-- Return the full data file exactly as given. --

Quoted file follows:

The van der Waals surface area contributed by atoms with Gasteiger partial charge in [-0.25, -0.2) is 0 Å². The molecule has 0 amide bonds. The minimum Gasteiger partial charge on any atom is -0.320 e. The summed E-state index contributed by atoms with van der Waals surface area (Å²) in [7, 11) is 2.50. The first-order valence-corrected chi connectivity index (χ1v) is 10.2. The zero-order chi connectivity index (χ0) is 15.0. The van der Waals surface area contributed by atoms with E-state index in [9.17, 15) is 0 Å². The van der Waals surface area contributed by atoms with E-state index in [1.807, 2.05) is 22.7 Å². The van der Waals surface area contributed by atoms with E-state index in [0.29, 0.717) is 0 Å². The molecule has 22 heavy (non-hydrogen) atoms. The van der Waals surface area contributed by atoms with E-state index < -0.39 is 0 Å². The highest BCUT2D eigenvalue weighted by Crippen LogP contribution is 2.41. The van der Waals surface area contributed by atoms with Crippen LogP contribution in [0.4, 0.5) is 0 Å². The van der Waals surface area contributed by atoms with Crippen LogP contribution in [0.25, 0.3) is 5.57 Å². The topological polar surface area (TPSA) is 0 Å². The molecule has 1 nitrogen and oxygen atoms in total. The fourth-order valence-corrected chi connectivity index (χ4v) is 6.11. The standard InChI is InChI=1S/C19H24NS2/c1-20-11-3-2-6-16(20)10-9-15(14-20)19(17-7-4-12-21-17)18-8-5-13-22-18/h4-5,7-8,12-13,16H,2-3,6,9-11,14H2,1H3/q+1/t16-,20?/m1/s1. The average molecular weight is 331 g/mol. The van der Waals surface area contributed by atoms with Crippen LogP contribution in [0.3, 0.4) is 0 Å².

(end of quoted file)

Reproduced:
The van der Waals surface area contributed by atoms with Gasteiger partial charge in [-0.25, -0.2) is 0 Å². The molecule has 0 amide bonds. The minimum Gasteiger partial charge on any atom is -0.320 e. The summed E-state index contributed by atoms with van der Waals surface area (Å²) in [7, 11) is 2.50. The first-order valence-corrected chi connectivity index (χ1v) is 10.2. The zero-order chi connectivity index (χ0) is 15.0. The van der Waals surface area contributed by atoms with E-state index in [9.17, 15) is 0 Å². The van der Waals surface area contributed by atoms with E-state index in [1.807, 2.05) is 22.7 Å². The van der Waals surface area contributed by atoms with E-state index in [0.29, 0.717) is 0 Å². The molecule has 22 heavy (non-hydrogen) atoms. The van der Waals surface area contributed by atoms with E-state index < -0.39 is 0 Å². The highest BCUT2D eigenvalue weighted by Crippen LogP contribution is 2.41. The van der Waals surface area contributed by atoms with Crippen LogP contribution in [0.4, 0.5) is 0 Å². The van der Waals surface area contributed by atoms with Crippen LogP contribution in [0.25, 0.3) is 5.57 Å². The topological polar surface area (TPSA) is 0 Å². The molecule has 1 nitrogen and oxygen atoms in total. The fourth-order valence-corrected chi connectivity index (χ4v) is 6.11. The standard InChI is InChI=1S/C19H24NS2/c1-20-11-3-2-6-16(20)10-9-15(14-20)19(17-7-4-12-21-17)18-8-5-13-22-18/h4-5,7-8,12-13,16H,2-3,6,9-11,14H2,1H3/q+1/t16-,20?/m1/s1. The average molecular weight is 331 g/mol. The van der Waals surface area contributed by atoms with Crippen LogP contribution in [0.3, 0.4) is 0 Å².